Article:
New Mentors in Violence Prevention (MVP) resource tackles online misogyny

Published 07/02/2024.  Last updated 07/02/2024

Education Scotland has published its latest resource as part of the Mentors in Violence Prevention (MVP) peer mentoring programme.

The ‘Challenging Online Misogyny’ resource aims to tackle online misogyny and abuse and can be used by existing MVP schools.

The two-part lesson will be delivered by MVP mentors and will offer a safe space to discuss gender-related pressures among young people, the scale of online misogyny, the impact that it has on pupils and skills, and strategies to recognise and challenge discriminatory behaviours.

Shaped by the MVP team at Education Scotland in collaboration with Dr Kaitlyn Regehr from the University College London, the resource can be used to support activities including professional learning and dialogue among peers.

Underpinned by existing research, the lesson provides guidance, learning materials and scenario examples focused on what online misogyny looks like, how it impacts individuals and society, and why it requires challenge.

Gillian Hamilton, Chief Executive of Education Scotland said: “The rapid and vast adoption of social media means there is now a space where people can make anonymous threats against others and share misogynistic views amongst a wide audience. Addressing and tackling this type of violence and abuse requires education,transparency and coordinated action.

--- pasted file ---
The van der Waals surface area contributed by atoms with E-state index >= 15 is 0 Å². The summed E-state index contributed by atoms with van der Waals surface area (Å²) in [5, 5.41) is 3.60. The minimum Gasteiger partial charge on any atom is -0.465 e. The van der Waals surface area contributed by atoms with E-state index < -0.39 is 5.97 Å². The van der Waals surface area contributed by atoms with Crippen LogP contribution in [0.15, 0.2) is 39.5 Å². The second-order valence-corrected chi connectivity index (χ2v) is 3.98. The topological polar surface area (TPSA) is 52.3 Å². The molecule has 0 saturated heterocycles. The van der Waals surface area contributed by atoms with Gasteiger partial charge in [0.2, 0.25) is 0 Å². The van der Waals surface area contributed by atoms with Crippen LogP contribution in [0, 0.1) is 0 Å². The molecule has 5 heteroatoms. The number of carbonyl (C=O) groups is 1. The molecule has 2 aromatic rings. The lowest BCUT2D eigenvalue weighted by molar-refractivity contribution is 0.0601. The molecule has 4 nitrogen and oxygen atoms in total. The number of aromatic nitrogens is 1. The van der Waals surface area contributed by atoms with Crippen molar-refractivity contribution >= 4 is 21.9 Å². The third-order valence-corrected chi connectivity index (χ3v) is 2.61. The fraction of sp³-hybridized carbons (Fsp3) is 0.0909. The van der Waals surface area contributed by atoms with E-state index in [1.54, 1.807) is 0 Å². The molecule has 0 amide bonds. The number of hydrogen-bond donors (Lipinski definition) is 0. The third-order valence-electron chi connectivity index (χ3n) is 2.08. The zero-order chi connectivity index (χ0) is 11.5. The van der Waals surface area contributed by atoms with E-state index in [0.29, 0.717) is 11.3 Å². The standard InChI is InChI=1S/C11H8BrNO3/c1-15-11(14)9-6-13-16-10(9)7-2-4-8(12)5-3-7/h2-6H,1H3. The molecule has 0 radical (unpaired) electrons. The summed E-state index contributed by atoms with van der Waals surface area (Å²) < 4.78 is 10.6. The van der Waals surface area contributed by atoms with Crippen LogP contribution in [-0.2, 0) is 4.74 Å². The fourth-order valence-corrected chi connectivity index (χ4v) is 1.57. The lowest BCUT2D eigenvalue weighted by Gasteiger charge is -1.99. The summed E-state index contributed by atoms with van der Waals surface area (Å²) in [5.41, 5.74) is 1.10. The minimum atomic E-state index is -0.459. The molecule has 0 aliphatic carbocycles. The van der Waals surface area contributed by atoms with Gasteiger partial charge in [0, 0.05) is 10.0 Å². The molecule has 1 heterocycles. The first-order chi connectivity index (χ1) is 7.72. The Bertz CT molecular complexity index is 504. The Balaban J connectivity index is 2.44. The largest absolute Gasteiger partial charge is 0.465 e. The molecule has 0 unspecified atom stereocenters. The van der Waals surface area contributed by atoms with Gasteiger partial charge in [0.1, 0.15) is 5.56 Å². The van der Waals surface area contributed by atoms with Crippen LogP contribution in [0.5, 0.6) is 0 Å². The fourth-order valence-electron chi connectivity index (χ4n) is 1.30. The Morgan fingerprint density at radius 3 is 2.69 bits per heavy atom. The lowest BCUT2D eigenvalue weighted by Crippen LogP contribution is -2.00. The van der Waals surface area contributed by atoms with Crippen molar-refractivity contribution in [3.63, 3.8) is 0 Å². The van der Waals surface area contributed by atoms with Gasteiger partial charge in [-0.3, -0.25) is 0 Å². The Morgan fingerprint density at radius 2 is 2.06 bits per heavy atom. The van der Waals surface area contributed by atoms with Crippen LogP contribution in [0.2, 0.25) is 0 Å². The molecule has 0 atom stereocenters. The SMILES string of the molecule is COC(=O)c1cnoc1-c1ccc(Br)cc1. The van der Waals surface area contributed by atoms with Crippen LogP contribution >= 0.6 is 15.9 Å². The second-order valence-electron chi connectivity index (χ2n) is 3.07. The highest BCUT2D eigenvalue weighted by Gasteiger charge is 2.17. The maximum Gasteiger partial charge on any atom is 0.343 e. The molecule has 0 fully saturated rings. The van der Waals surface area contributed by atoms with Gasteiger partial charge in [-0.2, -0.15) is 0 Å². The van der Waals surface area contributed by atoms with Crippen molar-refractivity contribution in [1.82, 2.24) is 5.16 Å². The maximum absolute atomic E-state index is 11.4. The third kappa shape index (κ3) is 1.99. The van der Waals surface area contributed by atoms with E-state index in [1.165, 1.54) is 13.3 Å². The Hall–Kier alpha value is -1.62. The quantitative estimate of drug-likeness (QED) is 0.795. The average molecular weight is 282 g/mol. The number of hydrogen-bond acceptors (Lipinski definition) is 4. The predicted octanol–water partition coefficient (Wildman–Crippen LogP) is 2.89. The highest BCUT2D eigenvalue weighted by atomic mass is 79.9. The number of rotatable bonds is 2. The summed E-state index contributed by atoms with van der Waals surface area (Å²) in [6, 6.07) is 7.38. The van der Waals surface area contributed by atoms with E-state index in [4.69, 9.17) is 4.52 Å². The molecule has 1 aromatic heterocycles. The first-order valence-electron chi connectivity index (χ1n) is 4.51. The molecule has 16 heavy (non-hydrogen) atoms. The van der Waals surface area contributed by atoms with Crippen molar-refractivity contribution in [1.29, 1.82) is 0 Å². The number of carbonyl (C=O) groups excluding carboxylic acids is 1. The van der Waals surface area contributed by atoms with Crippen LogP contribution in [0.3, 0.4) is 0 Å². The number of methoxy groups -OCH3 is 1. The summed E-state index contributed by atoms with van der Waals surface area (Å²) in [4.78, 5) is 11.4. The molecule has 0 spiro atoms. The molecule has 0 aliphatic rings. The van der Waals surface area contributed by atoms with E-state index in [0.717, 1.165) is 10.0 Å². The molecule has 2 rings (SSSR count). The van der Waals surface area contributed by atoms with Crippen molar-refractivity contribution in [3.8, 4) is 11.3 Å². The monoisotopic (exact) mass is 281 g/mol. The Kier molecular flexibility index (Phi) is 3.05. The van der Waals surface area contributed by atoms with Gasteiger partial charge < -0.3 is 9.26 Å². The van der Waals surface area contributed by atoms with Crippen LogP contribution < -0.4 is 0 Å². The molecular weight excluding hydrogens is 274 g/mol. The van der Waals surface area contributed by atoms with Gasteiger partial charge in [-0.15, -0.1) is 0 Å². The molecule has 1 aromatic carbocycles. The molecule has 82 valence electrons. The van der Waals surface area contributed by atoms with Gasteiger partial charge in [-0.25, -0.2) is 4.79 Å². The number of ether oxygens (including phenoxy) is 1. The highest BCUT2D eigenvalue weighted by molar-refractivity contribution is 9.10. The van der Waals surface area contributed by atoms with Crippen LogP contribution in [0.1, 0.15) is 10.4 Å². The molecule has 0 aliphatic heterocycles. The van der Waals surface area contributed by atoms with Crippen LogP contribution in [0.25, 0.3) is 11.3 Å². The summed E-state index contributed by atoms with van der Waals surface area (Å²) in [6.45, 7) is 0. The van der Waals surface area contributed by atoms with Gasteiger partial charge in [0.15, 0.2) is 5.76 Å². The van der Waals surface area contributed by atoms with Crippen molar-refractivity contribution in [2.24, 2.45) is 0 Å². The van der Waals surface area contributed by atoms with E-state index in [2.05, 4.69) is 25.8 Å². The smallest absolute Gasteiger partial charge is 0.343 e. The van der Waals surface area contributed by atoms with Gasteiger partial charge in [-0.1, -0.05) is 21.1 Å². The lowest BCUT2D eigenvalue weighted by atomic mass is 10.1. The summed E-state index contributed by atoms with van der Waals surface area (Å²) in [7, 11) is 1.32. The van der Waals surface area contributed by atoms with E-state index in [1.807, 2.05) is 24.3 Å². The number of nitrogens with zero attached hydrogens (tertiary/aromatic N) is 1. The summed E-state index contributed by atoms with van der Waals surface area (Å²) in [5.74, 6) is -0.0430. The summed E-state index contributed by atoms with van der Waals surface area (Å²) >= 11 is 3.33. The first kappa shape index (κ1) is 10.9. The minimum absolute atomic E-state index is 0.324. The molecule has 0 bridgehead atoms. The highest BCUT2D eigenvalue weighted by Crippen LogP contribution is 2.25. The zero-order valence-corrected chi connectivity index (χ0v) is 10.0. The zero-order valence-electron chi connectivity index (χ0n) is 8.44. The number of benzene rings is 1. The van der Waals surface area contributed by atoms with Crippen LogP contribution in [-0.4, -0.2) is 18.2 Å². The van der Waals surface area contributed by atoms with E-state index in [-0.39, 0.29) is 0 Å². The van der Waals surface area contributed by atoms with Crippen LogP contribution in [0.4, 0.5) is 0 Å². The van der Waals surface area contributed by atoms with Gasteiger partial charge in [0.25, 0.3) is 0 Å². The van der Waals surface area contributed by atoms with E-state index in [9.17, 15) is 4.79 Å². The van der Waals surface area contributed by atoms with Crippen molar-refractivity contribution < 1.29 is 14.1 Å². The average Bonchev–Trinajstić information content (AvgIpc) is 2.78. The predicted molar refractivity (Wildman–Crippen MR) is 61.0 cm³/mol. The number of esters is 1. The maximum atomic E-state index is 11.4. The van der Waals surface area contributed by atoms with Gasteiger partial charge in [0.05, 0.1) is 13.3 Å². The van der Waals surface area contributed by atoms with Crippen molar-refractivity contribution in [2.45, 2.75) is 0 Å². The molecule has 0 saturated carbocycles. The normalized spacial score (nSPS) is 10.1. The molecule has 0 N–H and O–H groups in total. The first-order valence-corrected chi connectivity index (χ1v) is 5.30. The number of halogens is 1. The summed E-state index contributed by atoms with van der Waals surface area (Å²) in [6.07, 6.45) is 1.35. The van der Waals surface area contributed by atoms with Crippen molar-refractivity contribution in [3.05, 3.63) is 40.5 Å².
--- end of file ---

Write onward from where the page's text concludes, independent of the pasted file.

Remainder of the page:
"The Challenging Online Misogyny resource, which is part of the Mentors in Violence Prevention programme, has been developed to give pupils guidance on how to speak to their peers to empower them to challenge their thinking and speak up on gender-based violence.

“The two-part lesson will explore and challenge the attitudes, beliefs and cultural norms that underpin various forms of online misogyny in our society, particularly among school-aged boys.

“I hope schools across Scotland find the resource effective and I encourage them to share feedback with their programme leaders at Education Scotland.”

Victims and Community Safety Minister Siobhian Brown said: “The Mentors in Violence Prevention programme is now delivered in over half of Scotland’s schools and is a key part of our Violence Prevention Framework and aims to prevent and reduce violence against women and girls.

“I welcome the launch of the resource and the extra support to tackle online misogyny and abuse. This suite of lessons and supporting guidance will give young people the opportunity to safely explore what online misogyny looks like, the potential harms it can cause and to develop vital digital skills to keep themselves and others safe.

“This resource, as with all Mentors in Violence Prevention resources, aims to equip learners with the skills and confidence to support their friends and their school community in developing safe and healthy relationships.”

More than 190 schools in Scotland are now part of the MVP programme. MVP schools can find the new ‘Challenging Online Misogyny’ resource on the MVP website. For schools that would like more information regarding the MVP programme and access to all of its resources, contact the MVP team.